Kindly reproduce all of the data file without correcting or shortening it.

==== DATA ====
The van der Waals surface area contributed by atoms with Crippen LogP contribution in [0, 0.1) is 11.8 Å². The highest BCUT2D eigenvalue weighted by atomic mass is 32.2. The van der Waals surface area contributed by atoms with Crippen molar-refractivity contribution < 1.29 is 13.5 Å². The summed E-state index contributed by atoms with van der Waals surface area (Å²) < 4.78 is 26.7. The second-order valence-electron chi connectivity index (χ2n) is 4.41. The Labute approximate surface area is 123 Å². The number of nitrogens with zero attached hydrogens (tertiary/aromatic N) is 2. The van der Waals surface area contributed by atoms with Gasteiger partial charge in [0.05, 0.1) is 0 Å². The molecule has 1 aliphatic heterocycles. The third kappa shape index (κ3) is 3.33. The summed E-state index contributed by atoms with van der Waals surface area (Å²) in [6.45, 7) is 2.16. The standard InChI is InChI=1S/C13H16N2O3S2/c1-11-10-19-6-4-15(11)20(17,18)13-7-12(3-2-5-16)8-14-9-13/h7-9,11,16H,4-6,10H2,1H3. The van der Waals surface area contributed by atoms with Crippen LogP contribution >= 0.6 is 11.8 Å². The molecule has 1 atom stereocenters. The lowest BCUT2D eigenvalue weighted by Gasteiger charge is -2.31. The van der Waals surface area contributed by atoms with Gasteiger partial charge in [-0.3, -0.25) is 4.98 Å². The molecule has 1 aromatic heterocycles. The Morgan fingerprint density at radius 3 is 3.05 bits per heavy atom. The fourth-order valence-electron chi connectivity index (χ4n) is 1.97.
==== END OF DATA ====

The van der Waals surface area contributed by atoms with Crippen LogP contribution in [0, 0.1) is 11.8 Å². The highest BCUT2D eigenvalue weighted by atomic mass is 32.2. The van der Waals surface area contributed by atoms with Crippen molar-refractivity contribution < 1.29 is 13.5 Å². The summed E-state index contributed by atoms with van der Waals surface area (Å²) < 4.78 is 26.7. The second-order valence-electron chi connectivity index (χ2n) is 4.41. The Labute approximate surface area is 123 Å². The number of nitrogens with zero attached hydrogens (tertiary/aromatic N) is 2. The van der Waals surface area contributed by atoms with Gasteiger partial charge in [0.05, 0.1) is 0 Å². The molecule has 1 aliphatic heterocycles. The third kappa shape index (κ3) is 3.33. The summed E-state index contributed by atoms with van der Waals surface area (Å²) in [6.45, 7) is 2.16. The standard InChI is InChI=1S/C13H16N2O3S2/c1-11-10-19-6-4-15(11)20(17,18)13-7-12(3-2-5-16)8-14-9-13/h7-9,11,16H,4-6,10H2,1H3. The van der Waals surface area contributed by atoms with Crippen LogP contribution >= 0.6 is 11.8 Å². The molecule has 1 atom stereocenters. The lowest BCUT2D eigenvalue weighted by Gasteiger charge is -2.31. The van der Waals surface area contributed by atoms with Gasteiger partial charge in [-0.3, -0.25) is 4.98 Å². The molecule has 1 aromatic heterocycles. The Morgan fingerprint density at radius 3 is 3.05 bits per heavy atom. The fourth-order valence-electron chi connectivity index (χ4n) is 1.97.